This post is part of a series on Graham Oppy's article "Disagreement". The article provides an overview of the epistemology of disagreement and considers its application to the philosophy of religion.
Part one covered the basic concepts and questions behind the epistemology of disagreement. The key question is: "What is the rational response to disagreement between doxastic peers?" Part two answered that question by considering several example cases.
As we saw in part two, once we move away from clear-cut hypothetical questions and towards more serious real life disagreements, the answer to the key question becomes elusive. In this part we consider a range of strategies -- identified in the literature -- for coping with real-life disagreements. We then see how these might apply to religious disagreements.
1. Coping with real disagreements
Oppy thinks that the following strategies for coping with real cases of disagreement have been identified in the literature on the epistemology of disagreement (some of these aren't "strategies", more like "observations" that lead to strategies):
- Hard Line: According to this strategy, there are no cases of reasonable disagreement between peers. All actual cases of disagreement are traceable to cognitive or evidential differences between the parties to the disagreement. Thus, it might be reasonable to stick with the beliefs that you have.
- Insight: According to this strategy, it is reasonable to stick with your beliefs if you have reason to think that you have a special insight into the subject matter of disagreement. The problem here is that insight is easy to claim and so appeal to it can seem like an irrational prejudice.
- Extreme philosophical scepticism: According to this strategy, the fact of reasonable disagreement is itself a reason to withhold judgment on all potentially controversial topics. This may be one of the motivations for Pyrrhonian scepticism.
- Moderate philosophical scepticism: Same as the above except the withholding of judgment is limited to cases of actual disagreement.
- Merely Verbal Disagreement: We might be inclined to live with certain disagreements when they are "merely verbal". In other words, when they are matters of linguistic or conceptual bookkeeping as opposed to substantive disputes over what is or is not the case.
- Inscrutability of Reasons: Often, the evidence and reasons on which we base our knowledge claims is inscrutable. This inscrutability might pull us in opposite directions. On the one hand, it might encourage us to be cautious about adjusting our beliefs in the face of disagreement. On the other hand, it might encourage us to be more open-minded.
- Different Starting Points: Given that, in real life, we often arrive at our knowledge claims from different epistemic starting points (prior probabilities, worldviews, presuppositions etc.), we might think caution is preferable when confronted with disagreement. But, then again, maybe the different starting points should incline us toward open-mindedness.
- Insufficient Agreement: It could be that a single instance of disagreement is actually reflective of a much broader range of disagreement. This would go back to the inscrutability of reasons and the different starting points.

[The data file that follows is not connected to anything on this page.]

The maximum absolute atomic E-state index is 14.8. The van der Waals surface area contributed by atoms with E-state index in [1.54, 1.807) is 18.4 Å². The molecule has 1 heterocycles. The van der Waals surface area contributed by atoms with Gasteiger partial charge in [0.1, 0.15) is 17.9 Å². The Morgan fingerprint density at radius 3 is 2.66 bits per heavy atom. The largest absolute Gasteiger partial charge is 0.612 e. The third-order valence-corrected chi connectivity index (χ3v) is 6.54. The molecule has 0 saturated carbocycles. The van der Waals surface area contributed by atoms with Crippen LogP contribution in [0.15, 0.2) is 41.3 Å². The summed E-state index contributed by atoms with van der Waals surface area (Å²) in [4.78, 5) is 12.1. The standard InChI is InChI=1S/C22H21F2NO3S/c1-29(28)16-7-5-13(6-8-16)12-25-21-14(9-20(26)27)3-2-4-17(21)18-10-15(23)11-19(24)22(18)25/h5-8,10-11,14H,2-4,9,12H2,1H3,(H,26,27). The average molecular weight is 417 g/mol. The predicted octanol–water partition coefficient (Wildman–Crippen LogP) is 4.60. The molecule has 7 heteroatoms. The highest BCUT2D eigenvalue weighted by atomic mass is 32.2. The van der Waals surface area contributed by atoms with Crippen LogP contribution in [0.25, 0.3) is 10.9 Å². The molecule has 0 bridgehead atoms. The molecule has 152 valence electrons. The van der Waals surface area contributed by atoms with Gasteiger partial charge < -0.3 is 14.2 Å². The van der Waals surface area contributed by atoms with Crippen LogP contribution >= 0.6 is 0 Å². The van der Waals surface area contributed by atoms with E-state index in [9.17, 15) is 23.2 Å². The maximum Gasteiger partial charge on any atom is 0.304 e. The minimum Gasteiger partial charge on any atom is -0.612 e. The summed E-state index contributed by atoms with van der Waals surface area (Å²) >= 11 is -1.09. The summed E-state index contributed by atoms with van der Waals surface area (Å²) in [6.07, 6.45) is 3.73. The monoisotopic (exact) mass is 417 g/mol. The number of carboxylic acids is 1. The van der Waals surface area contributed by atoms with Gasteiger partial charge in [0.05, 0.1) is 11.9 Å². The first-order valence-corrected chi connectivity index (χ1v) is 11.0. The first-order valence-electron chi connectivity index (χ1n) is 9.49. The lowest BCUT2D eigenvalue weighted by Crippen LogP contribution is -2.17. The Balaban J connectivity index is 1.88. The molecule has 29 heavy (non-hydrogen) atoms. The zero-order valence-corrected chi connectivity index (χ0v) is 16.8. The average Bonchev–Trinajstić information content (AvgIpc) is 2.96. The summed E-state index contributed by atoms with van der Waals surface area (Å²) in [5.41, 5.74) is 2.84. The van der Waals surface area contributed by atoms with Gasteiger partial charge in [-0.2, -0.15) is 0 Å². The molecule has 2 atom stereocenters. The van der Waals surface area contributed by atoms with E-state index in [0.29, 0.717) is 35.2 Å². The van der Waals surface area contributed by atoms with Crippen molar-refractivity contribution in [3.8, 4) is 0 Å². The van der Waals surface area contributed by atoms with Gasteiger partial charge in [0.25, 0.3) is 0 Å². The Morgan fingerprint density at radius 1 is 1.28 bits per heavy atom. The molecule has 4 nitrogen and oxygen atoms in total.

- Alethic Impurity: Beliefs and desires often become entangled in our knowledge claims. And given that desires are not thought to have truth values, this might force us to abandon cognitivism about certain disagreements. And this, in turn, might support a non-conciliationist attitude toward disagreement. The problem with this observation is that some disagreements clearly refer to cognitivist areas of inquiry.
As can be seen, there is no single correct response or strategy to take toward actual cases of disagreement. The unsurprising irony is that the epistemology of disagreement has managed to give rise to a whole new set of disagreements.
Oppy considers what this means for cases of religious disagreement.
2. Religious Disagreement
Oppy begins by pointing out that some of the "strategies" outlined above could not apply to religious disagreement. First off, the disagreement is clearly not just a question of linguistic or conceptual bookkeeping. Second, it contains some obviously cognitive components (e.g. "God exists" or "Jesus was resurrected from the dead").*
That said, most of the strategies do apply:
- There are usually different epistemic starting points. For example, some religious believers appeal to the internal witness of the Holy Spirit as constituting their starting point. This can also be viewed as a unique type of "insight". This would be completely alien to a non-believer.
- There is often inscrutability of the reasons for belief or disbelief. Few could identify all the grounds on which they believe/disbelieve in certain religious doctrines.
- Particular instances of disagreement are usually indicative of a much broader territory of disagreement.
- Finally, it is interesting to note that people are usually aware of the disagreement before they adopt their own beliefs. Let's face it, unless we live exceptionally sheltered lives we know that one's stance toward religion is going to be a source of disagreement.
That last observation is particularly suggestive. Of what? Of the fact that mere disagreement is not particularly significant when it comes to assessing the merits of the disputed beliefs. All areas of philosophy are highly contentious and contain many disagreements, this is not surprising.
So for an epistemologist to make the second-order observation that there are cases of peer-disagreement in philosophy tells us nothing that the first-order dispute over reasons-for-belief did not. In other words -- and I take this to be Oppy's key point -- disagreement must be dealt with in the ordinary way: I'll state reasons, provide arguments and pinpoint evidence, and you'll do the same.
This is quite an interesting conclusion.